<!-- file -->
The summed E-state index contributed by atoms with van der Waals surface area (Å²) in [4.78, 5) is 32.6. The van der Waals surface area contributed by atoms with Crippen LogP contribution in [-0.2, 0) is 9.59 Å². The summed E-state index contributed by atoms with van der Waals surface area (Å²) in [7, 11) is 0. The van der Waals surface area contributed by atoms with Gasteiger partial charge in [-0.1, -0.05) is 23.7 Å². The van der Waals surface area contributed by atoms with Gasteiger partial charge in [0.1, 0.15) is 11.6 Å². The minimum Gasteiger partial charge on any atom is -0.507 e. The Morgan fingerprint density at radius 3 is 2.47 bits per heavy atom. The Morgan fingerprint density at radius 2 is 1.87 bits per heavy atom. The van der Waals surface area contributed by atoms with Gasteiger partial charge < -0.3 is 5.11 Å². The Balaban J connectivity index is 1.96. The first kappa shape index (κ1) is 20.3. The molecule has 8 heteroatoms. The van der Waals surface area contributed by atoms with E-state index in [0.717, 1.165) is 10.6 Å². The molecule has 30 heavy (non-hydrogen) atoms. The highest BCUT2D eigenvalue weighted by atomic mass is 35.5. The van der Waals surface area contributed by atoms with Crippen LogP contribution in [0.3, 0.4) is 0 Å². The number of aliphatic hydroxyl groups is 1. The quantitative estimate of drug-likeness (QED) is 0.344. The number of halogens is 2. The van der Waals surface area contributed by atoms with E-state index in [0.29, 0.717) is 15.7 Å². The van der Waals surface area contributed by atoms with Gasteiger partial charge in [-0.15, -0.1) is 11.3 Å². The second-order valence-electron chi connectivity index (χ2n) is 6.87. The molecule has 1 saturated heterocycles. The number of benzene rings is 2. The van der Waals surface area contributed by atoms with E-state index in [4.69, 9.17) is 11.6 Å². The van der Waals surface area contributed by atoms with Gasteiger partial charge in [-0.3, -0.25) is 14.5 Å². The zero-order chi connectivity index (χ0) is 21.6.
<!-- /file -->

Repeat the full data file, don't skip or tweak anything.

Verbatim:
The summed E-state index contributed by atoms with van der Waals surface area (Å²) in [4.78, 5) is 32.6. The van der Waals surface area contributed by atoms with Crippen LogP contribution in [-0.2, 0) is 9.59 Å². The summed E-state index contributed by atoms with van der Waals surface area (Å²) in [7, 11) is 0. The van der Waals surface area contributed by atoms with Gasteiger partial charge in [-0.1, -0.05) is 23.7 Å². The van der Waals surface area contributed by atoms with Gasteiger partial charge in [0.1, 0.15) is 11.6 Å². The minimum Gasteiger partial charge on any atom is -0.507 e. The Morgan fingerprint density at radius 3 is 2.47 bits per heavy atom. The Morgan fingerprint density at radius 2 is 1.87 bits per heavy atom. The van der Waals surface area contributed by atoms with Gasteiger partial charge < -0.3 is 5.11 Å². The Balaban J connectivity index is 1.96. The first kappa shape index (κ1) is 20.3. The molecule has 8 heteroatoms. The van der Waals surface area contributed by atoms with E-state index in [0.717, 1.165) is 10.6 Å². The molecule has 30 heavy (non-hydrogen) atoms. The highest BCUT2D eigenvalue weighted by atomic mass is 35.5. The van der Waals surface area contributed by atoms with Crippen LogP contribution in [0.3, 0.4) is 0 Å². The number of aliphatic hydroxyl groups is 1. The quantitative estimate of drug-likeness (QED) is 0.344. The number of halogens is 2. The van der Waals surface area contributed by atoms with E-state index in [0.29, 0.717) is 15.7 Å². The van der Waals surface area contributed by atoms with Gasteiger partial charge in [-0.15, -0.1) is 11.3 Å². The second-order valence-electron chi connectivity index (χ2n) is 6.87. The molecule has 1 saturated heterocycles. The number of benzene rings is 2. The van der Waals surface area contributed by atoms with E-state index in [4.69, 9.17) is 11.6 Å². The van der Waals surface area contributed by atoms with Gasteiger partial charge in [-0.3, -0.25) is 14.5 Å². The zero-order chi connectivity index (χ0) is 21.6.